SAP, in partnership with the United Nations Children’s Fund (Unicef), has activated its Educate to Employ (E2E) pilot initiative in South Africa.
E2E, a public-private partnership, aims to equip the youth in Kenya, Nigeria, and South Africa with skills to help them get jobs. It is a part Unicef's Generation Unlimited (GenU), intitiative, which SAp has supported since 2019.
For the South African E2E chapter, the multinational enterprise software firm has partnered with Umuzi, a youth-focused training services provider. The aim is to educate learners aged 16 – 24 on soft skills, foundational knowledge, and SAP skills using the student zone on the SAP Learning site.
At the launch event of the E2E African chapter, Kholiwe Makhohliso, SAP Southern Africa MD, underscored the concerning unemployment rates in South Africa. Among individuals aged 15 – 24, the rate reasched over 60% in the second quarter of this year, while the rate for those aged 25 – 34 was close to 40%.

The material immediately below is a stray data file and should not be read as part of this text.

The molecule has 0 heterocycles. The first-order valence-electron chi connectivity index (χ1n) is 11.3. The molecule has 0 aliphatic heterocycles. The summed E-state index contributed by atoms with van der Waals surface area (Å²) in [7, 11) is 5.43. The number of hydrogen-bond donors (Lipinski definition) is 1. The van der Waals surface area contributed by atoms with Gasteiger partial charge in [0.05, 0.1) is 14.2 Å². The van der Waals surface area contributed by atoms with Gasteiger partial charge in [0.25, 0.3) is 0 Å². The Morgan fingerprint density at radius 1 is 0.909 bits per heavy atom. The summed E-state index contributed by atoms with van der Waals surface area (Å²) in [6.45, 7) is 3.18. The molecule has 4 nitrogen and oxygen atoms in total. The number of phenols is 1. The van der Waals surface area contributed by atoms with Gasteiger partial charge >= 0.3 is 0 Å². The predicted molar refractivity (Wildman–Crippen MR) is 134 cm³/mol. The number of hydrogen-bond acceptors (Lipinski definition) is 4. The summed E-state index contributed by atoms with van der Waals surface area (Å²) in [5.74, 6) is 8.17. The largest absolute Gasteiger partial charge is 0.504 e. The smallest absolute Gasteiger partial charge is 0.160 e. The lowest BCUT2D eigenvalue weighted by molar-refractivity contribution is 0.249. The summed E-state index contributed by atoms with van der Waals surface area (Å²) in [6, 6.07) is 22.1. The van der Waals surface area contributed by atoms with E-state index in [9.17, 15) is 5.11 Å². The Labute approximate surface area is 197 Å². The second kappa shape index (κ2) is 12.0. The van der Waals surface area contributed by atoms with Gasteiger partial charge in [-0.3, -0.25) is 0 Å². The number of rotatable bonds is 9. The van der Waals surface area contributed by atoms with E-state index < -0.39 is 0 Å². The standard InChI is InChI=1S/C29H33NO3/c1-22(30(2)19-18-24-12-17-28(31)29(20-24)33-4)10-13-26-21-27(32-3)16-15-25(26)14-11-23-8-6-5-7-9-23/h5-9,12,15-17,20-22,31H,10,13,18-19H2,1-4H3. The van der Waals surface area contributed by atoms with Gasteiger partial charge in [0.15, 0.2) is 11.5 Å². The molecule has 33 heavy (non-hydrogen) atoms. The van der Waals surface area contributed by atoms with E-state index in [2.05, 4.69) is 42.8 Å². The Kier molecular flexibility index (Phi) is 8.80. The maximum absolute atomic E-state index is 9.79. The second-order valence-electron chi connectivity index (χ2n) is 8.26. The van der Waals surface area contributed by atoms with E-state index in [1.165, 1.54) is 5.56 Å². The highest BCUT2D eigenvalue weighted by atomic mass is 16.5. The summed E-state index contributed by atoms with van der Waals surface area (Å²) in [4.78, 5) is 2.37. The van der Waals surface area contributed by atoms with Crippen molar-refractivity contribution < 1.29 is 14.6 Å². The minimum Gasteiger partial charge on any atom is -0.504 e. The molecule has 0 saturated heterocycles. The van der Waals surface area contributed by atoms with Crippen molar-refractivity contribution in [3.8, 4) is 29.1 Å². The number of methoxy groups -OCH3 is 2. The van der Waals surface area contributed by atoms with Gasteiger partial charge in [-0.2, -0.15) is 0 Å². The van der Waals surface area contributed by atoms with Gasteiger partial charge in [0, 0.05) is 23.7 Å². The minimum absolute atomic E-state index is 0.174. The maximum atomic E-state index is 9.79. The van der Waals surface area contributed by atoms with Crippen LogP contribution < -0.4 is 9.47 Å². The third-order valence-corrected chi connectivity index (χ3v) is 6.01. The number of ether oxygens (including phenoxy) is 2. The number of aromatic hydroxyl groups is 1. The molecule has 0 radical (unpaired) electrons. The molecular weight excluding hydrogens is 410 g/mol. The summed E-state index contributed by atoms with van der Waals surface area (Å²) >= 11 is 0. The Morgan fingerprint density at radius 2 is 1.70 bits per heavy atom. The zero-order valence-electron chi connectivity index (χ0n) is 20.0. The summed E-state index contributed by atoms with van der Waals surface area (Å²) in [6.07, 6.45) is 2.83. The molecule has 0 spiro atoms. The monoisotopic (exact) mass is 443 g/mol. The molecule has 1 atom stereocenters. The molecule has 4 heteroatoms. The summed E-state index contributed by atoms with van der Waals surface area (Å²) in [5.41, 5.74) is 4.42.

To address this challenge, E2E organisers stressed the need to follow up training with direct access to job opportunities.
The first 100 participants have been selected from a pool of 18 000 applicants from across the continent. These learners will undergo remote training for six to twelve months, aiming to join the SAP network as young professionals once they finish the course.
Alexandra van der Ploeg, SAP’s global head of corporate social responsibility, said the primary goal of E2E is to place learners within the SAP ecosystem, be it at SAP itself or at its partners.
She added that other SAP-led skills programmes within the country have seen success, with 95% of applicants eventually finding employment.
The organisers acknowledged that skilled learners are often head-hunted by international companies and, after training, are attracted to opportunities abroad. They aim to strike a balance between keeping talent in the country and giving newly trained individuals exposure to global markets.
E2E builds upon SAP's other youth skills development and employment programmes across Africa, such as Africa Code Week and the SAP Young Professional Program.
The plan is to expand the E2E initiative to other countries in Africa next year.